BOSTON -- It's not the losing, necessarily. Losing will happen. Everybody loses. The Patriots entered Dallas as six-point underdogs. In that sense, they were supposed to lose.
But the way that Sunday's game played out, the way that everything unraveled so quickly, the way that Bill Belichick's team was outclassed by Mike McCarthy's team ... that is where the alarm bells are sounding for the New England Patriots.
After a promising start -- a red-zone stop, a 69-yard scoring drive that should have ended with a touchdown -- things went south and only got worse. It snowballed, with Dallas taking a 10-3 lead, extending that to an 18-3 lead, stretching it to 28-3 before halftime and ultimately winning 38-3.
It was every bit as brutal to watch as you would imagine.
The issues in this game began with the quarterback, as Mac Jones turned in what should be considered the worst game of his young career. He threw two interceptions (and nearly a third), he lost a fumble while lacking awareness of a closing defender, he delivered two defensive touchdowns for Dallas, he failed to fight for a first down on a fourth-down QB sneak, and he sunk the Patriots' opportunity to really have a chance in the football game.
Mac Jones was bad -- real bad -- in this one. Zero bones can be made out of that reality.
But he was hardly the only problem.
The aforementioned McCarthy along with Dallas special teams coach John Fassel put forth some clownery on a PAT, capitalizing on the Patriots' over-eager rush by converting an easy fake for a two-point conversion. After the Patriots received a week or two of praise for that ingenious Brenden Schooler blocked kick in Week 2, the Cowboys turned the tables on them in a way that played out as ... just embarrassing for New England.
Offensive execution was a problem, too. Putting aside Mike Onwenu's three first-half penalties (two false starts, one hold), the offensive line had another bad game. Rhamondre Stevenson and Ezekiel Elliott combined for 46 yards on 20 carries. Mike Gesicki didn't catch a catchable ball in the end zone. JuJu Smith-Schuster couldn't tap his toes, catching one pass (a yard shy of the sticks) on five targets.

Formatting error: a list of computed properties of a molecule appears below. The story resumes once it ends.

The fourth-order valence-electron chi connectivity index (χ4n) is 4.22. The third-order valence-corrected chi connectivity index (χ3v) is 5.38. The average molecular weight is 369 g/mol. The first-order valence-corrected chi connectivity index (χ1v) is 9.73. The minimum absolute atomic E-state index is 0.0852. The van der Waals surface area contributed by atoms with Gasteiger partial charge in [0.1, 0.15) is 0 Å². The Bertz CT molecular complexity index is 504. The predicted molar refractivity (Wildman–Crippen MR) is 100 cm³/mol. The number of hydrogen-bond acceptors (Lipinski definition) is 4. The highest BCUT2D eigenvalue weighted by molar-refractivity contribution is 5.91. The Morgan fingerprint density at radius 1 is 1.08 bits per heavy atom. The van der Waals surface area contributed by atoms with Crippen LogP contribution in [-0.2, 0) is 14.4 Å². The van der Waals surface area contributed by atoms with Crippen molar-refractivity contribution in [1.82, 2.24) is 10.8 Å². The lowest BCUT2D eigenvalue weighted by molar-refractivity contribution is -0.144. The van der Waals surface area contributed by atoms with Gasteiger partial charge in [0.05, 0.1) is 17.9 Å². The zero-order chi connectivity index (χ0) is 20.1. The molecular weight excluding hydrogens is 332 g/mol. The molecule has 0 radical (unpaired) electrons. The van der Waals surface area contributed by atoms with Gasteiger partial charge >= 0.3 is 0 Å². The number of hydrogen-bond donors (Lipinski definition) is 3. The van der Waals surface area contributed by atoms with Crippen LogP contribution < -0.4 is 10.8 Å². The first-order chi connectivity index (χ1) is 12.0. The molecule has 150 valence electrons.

The defense had some moments -- three sacks, a couple of pass breakups, a fourth-down sack, some third-down stops -- but ultimately, the Cowboys' offense got more than what was needed to win the game. Tony Pollard averaged more than four yards per carry, and Dak Prescott had a 108.5 passer rating. The Cowboys scored on three of their four real drives in the first half and tacked on a field goal in the third quarter to take a 31-3 lead.
Adding injury to insult, budding star cornerback Christian Gonzalez suffered a shoulder injury in the first quarter and didn't return. Matthew Judon, still the Patriots' best player, suffered an injury in the fourth quarter. He also didn't return, and it sounds like he might be out for a while.
Throw in a missed field goal from rookie Chad Ryland, eight penalties (six of which were enforced) and even a bad punt return, and the end result was the ugliest 60 minutes of football we've ever seen from a Bill Belichick-coached football team.
"I think we're a lot better team than what we showed out there tonight. But that's what we showed, and that's what it was," Belichick said.
Football being football, much of the discussion in New England will focus on Mac Jones. The quarterback certainly was dreadful in this game, and discussion of his standing on the team and in the league is fair. But Bailey Zappe's performance -- 4-for-9, 57 yards -- further indicated that any replacement for Jones isn't on the current roster.
Plus, it's not as if Jones was the lone negative for the Patriots in this game.
"I think we all have some confidence issues after a performance like that. It's a team game," captain David Andrews said. "I think it's all of us that gotta look in the mirror, gotta correct everything. It's not just [Jones'] fault. It's a team game. We've gotta do better. Everybody's gotta hold up their end of the bargain. It'll never be one person's fault."
Tight end Hunter Henry, who led the Patriots in receptions (4) and receiving yards (51) spread the blame out, too.
"We didn't play good today at all -- at all levels," Henry said. "And we got exposed and it just wasn't good.
It just. Wasn't. Good.
That much was evident to anyone who tuned in to this game at any point after the Gonzalez injury, and it didn't really need to be said in order for it to be understood. It just ... wasn't good.
The question now will be what it means. If New England rebounds and beats the Saints in Foxboro next weekend before heading to Vegas and beating a bad Raiders team, then the Patriots will sit at 3-3. They'll still have a season.
But if this level of play carries into next week, and if the Patriots don't just lose to the Saints but lose ugly to the Saints, then the entire atmosphere surrounding the team and the head coach and the quarterback will change significantly. That 's how bad Sunday was. If it continues at all, even for another week, we're going to go from discussing a potential fringe playoff team to discussing some major and immediate changes. After a few years of outright mediocrity, a repeated putrid performance like Sunday could and should lead to some uncomfortable football conversations in New England.
for more features.